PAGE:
The Node.js Execution Model
Many servers, such as Apache, maintain a pool of threads for handling multiple concurrent connections. As new connections are established, individual threads are delegated to handle them. Once the request has been serviced, the thread is returned to the pool for reuse by future requests. The problem with this approach is that it lacks scalability. For example, many web applications make AJAX connections which are kept alive indefinitely, consuming the available threads.
Node.js takes a completely different approach to servicing requests. The Node.js execution model is event-driven, and emphasizes asynchronous programming in order to maximize scalability. Node.js also utilizes non-blocking I/O to help conceal its biggest weakness ― the fact that it is single-threaded. Developers must constantly be aware of this limitation, as a single blocking I/O call can potentially grind the entire server to a halt. In the Node.js environment, many functions utilize callback functions which are executed upon completion of I/O events. Some developers find this style of coding to be awkward at first, however it is really no different from handling events on web pages.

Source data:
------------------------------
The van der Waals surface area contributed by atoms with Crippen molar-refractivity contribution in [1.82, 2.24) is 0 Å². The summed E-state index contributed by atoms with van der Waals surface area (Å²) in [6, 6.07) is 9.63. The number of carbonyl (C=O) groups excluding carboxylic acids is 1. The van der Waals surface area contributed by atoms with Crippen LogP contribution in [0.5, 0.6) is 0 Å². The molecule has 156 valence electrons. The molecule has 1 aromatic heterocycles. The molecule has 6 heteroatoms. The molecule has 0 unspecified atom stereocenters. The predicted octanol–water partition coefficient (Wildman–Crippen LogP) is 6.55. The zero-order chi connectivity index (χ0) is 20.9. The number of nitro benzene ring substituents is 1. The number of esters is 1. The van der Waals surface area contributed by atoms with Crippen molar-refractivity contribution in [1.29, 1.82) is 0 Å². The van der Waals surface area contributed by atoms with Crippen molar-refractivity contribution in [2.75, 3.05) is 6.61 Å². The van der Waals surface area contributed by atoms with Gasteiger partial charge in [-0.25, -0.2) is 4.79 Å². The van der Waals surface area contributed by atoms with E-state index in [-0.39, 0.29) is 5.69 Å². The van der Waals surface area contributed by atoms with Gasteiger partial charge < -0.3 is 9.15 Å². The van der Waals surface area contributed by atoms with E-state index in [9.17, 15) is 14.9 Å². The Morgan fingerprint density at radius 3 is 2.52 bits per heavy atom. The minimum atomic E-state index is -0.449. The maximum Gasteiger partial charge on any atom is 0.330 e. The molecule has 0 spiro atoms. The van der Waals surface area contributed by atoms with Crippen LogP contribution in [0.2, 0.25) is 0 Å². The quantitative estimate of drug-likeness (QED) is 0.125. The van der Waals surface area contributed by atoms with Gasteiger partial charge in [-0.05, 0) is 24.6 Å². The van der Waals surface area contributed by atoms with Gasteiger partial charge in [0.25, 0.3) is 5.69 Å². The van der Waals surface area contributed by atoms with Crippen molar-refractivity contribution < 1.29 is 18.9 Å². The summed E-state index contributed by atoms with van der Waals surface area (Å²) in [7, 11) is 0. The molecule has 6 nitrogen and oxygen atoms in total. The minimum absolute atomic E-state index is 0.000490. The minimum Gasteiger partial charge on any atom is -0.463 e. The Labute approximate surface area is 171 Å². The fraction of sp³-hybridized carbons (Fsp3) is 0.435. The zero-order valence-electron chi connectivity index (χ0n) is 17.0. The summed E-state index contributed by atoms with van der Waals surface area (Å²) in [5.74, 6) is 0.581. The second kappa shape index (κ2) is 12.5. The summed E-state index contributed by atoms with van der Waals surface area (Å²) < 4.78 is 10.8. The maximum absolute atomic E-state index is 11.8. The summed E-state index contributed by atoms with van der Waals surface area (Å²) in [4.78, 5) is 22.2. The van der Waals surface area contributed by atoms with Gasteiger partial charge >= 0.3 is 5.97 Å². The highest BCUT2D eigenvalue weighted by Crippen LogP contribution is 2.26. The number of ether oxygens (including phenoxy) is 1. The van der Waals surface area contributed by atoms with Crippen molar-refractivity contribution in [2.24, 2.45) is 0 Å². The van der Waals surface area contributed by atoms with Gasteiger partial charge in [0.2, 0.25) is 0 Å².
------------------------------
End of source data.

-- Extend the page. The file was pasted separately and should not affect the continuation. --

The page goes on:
Getting Started with Node.js
Node.js is free to use, and can be downloaded from the project’s home page. Binaries and source code are available for Windows, Mac, Linux, and SunOS. Once you have downloaded and installed the framework, you can begin developing Node.js applications.
The simplest “Hello World” Node.js program is shown below. The example uses the built-in
console object to display a message in a terminal window. Copy the following code into a new file named “hello.js”.
To run the example, type the following command in a terminal window.
If Node.js is configured properly, “Hello World!” will be displayed in the terminal window. Obviously, this is just barely scratching the surface of what Node.js can do. In the coming weeks, we will be diving deeper into the world of Node.js, so be sure to check back!